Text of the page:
Tag Archives: Physiology (e.g. Exercise Physiology)

Mystery of Australia’s five-legged animals cracked

Ever wished you had a spare leg to help you get around? Some Australian mammals had that thought and, well, went out and evolved one. And now we know what drove them to do such a thing. Kangaroos were recently confirmed to use their tail as a fifth leg. While most ground-dwelling mammals simply use […]

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Polar bear metabolism cannot cope with ice loss

Polar bears’ metabolism does not slow very much during the summer months when sea ice melts and food becomes scarce, according to a study published 16 July in Science. With the Arctic warming faster than the global average, the finding does not bode well  for the bears (Ursus maritimus), who use the ice as a […]

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Why offspring cope better with climate change: It’s all in the genes

In a collaborative project with scientists from the King Abdullah University of Science and Technology (KAUST) in Saudi Arabia, the researchers examined how the fish’s genes responded after several generations living at higher temperatures predicted under climate change. “Some fish have a remarkable capacity to adjust to higher water temperatures over a few generations of […]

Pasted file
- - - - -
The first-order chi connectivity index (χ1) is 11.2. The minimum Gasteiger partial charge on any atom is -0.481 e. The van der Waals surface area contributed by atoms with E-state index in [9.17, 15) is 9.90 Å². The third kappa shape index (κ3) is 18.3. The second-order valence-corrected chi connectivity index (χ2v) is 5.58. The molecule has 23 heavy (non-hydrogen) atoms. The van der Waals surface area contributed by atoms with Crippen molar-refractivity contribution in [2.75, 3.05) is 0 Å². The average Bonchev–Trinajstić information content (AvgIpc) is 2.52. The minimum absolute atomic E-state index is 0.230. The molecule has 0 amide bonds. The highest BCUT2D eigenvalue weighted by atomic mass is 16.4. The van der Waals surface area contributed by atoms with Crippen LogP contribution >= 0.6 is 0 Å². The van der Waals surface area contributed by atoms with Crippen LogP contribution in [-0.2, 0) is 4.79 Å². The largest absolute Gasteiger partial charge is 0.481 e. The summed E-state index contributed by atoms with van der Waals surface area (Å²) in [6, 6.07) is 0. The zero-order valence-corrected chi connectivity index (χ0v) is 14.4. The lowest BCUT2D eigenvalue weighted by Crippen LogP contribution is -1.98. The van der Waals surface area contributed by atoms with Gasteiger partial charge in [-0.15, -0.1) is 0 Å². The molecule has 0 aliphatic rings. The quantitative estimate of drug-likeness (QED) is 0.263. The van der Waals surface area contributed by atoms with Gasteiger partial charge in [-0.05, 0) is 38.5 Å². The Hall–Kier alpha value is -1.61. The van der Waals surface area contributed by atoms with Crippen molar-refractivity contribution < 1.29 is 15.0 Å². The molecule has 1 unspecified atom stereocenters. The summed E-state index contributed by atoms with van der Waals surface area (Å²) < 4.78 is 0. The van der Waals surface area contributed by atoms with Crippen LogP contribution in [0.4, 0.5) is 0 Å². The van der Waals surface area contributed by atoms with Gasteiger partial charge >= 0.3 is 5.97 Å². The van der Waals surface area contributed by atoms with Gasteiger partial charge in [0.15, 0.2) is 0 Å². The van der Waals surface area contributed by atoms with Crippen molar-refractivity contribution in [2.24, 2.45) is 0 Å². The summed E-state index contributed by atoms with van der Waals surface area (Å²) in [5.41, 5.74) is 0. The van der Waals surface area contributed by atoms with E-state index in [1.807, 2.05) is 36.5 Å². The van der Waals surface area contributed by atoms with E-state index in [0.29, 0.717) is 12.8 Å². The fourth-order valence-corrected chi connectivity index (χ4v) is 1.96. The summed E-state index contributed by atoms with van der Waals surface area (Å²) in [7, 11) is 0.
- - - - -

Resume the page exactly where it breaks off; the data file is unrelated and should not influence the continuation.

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Why offspring cope better with climate change: It’s all in the genes

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In a world first study, researchers at the ARC Centre of Excellence for Coral Reef Studies (Coral CoE) at James Cook University have unlocked the genetic mystery of why some fish are able to adjust to warming oceans. In a collaborative project with scientists from the King Abdullah University of Science and Technology (KAUST) in […]

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* The physics of swimming fish